“When I burst into tears over the laundry basket, I knew that something would have to change.  As I sat there convulsively sobbing, my tears inundating the still-warm, lemon-scented sheets, I had to admit that things just could not continue.

“It was easy to diagnose the cause of my emotional outburst.  I, like an entire generation of sister working Moms, was exhausted.  With a husband, daughter, job, graduate school class and house all demanding my time and energy, my tears betrayed the fact that, no matter how hard I tried, I could not 'do it all.' Though I had always prided myself on maintaining an organized, though hectic, schedule of household duties and errands, my tears revealed that even with all my lists, systems and constant motion, I still could not manage to get everything done.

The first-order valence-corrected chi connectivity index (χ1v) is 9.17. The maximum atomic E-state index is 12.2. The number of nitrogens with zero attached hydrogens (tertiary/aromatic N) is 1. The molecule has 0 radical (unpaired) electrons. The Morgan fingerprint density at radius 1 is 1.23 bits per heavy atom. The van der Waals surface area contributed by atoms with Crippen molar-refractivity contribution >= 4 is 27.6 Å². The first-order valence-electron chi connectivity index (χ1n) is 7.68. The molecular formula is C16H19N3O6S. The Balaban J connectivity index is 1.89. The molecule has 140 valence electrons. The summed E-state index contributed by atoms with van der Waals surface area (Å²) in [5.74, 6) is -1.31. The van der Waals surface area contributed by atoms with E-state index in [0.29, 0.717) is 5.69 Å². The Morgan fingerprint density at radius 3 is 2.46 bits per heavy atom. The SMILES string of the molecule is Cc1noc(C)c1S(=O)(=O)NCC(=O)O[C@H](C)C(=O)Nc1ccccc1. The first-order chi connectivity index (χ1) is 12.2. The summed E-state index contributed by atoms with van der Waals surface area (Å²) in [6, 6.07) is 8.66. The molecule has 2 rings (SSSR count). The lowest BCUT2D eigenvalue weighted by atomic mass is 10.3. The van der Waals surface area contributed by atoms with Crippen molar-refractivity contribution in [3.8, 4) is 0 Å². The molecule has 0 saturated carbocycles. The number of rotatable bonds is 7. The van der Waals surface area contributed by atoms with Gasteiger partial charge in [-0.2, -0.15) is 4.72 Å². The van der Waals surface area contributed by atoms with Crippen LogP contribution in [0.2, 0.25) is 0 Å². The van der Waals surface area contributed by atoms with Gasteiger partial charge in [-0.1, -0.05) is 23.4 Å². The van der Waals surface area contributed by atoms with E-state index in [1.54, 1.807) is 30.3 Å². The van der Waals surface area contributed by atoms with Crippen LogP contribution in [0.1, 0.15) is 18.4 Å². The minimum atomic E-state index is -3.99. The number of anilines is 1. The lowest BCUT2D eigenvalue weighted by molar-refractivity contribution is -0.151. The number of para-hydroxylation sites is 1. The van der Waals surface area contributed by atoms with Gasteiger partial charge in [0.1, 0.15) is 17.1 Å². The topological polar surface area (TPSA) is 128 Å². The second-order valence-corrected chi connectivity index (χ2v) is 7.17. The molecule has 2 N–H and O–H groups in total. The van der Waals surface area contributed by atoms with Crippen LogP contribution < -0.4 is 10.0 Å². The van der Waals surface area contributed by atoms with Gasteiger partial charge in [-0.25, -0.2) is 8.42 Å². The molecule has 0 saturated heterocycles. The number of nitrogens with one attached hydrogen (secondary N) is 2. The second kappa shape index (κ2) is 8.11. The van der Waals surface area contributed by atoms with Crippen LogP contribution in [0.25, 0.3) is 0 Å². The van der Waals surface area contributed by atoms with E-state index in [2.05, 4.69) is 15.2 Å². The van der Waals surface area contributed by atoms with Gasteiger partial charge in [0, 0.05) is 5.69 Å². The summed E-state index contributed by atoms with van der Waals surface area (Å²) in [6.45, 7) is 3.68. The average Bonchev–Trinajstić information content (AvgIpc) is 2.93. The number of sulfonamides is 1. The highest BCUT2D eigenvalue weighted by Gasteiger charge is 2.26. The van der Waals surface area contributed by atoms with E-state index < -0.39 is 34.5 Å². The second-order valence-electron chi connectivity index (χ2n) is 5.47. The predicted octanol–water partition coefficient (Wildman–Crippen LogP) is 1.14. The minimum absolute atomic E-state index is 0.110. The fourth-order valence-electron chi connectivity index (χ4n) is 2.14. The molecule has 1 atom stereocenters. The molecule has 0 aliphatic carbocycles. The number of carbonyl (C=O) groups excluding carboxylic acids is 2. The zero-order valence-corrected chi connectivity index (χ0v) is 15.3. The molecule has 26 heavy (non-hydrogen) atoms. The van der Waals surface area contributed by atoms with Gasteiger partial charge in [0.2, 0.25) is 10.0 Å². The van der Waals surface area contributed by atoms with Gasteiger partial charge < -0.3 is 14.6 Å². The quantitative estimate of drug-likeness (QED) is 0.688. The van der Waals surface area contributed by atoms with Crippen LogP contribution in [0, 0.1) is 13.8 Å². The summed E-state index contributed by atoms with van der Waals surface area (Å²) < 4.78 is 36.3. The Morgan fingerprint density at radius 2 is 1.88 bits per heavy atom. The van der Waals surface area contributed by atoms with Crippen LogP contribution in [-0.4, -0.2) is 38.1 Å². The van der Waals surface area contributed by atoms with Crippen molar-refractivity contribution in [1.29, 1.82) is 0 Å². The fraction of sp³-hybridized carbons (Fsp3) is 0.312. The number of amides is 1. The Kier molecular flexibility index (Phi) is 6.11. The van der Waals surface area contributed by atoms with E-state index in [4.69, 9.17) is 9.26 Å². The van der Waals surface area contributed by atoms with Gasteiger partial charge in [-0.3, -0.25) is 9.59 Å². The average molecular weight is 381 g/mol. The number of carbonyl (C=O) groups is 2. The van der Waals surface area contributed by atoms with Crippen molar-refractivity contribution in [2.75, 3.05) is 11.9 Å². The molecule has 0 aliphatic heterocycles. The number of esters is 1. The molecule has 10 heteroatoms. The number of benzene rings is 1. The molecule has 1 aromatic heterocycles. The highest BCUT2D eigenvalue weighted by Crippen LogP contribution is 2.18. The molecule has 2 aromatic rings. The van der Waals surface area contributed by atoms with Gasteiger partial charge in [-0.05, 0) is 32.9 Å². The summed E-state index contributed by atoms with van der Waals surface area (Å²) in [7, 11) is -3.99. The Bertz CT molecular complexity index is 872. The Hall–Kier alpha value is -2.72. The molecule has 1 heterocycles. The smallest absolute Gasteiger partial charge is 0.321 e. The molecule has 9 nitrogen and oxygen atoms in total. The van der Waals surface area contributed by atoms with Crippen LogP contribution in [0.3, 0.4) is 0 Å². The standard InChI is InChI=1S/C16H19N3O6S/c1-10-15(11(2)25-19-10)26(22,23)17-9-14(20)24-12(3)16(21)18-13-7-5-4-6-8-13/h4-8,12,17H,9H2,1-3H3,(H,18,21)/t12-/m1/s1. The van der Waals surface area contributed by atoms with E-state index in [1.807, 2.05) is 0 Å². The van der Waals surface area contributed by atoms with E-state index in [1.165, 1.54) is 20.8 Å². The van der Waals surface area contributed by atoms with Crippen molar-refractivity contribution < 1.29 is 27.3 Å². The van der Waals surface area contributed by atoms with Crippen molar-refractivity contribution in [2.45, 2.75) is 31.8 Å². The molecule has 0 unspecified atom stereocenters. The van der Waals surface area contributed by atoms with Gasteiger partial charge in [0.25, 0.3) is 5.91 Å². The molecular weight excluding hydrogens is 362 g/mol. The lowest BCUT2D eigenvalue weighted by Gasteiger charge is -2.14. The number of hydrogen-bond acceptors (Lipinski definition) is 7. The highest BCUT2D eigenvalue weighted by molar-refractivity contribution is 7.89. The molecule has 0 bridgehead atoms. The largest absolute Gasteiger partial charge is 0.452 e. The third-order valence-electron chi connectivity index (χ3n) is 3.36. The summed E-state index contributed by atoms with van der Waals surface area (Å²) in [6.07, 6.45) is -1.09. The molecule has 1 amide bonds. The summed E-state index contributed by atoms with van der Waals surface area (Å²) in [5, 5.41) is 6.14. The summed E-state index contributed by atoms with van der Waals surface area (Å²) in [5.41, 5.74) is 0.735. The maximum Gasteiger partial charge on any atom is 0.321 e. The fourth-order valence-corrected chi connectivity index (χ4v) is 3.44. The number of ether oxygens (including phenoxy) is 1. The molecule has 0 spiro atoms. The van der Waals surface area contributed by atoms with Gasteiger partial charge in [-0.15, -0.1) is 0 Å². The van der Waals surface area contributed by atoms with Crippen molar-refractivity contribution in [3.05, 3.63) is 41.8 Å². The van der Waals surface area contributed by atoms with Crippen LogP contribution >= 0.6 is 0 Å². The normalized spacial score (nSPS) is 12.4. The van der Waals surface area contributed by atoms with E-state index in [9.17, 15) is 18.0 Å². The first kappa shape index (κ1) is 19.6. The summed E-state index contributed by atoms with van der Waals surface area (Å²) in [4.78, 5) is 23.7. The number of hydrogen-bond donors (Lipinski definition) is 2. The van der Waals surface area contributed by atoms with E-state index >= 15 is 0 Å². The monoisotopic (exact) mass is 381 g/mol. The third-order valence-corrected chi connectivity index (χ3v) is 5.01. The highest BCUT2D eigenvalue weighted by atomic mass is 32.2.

“I could not enlist my husband to do more, nor could I give up something.  My husband is already as stressed and exhausted as I am.  He works longer and harder at his job than I do.  Though he has offered to take on more chores, I failed to see how having him crying over the laundry basket instead of me would help matters.

“Nor could I find any activities I was willing to eliminate.  I love my full-time job and I refuse to give up the intellectually-challenging graduate class I take each semester.  I have already lowered housework standards, paid for what services we can afford, and stopped doing lots of little things.... 

“(A)s my weeping laundry session revealed, even these changes were not enough.  I needed to try something radically different.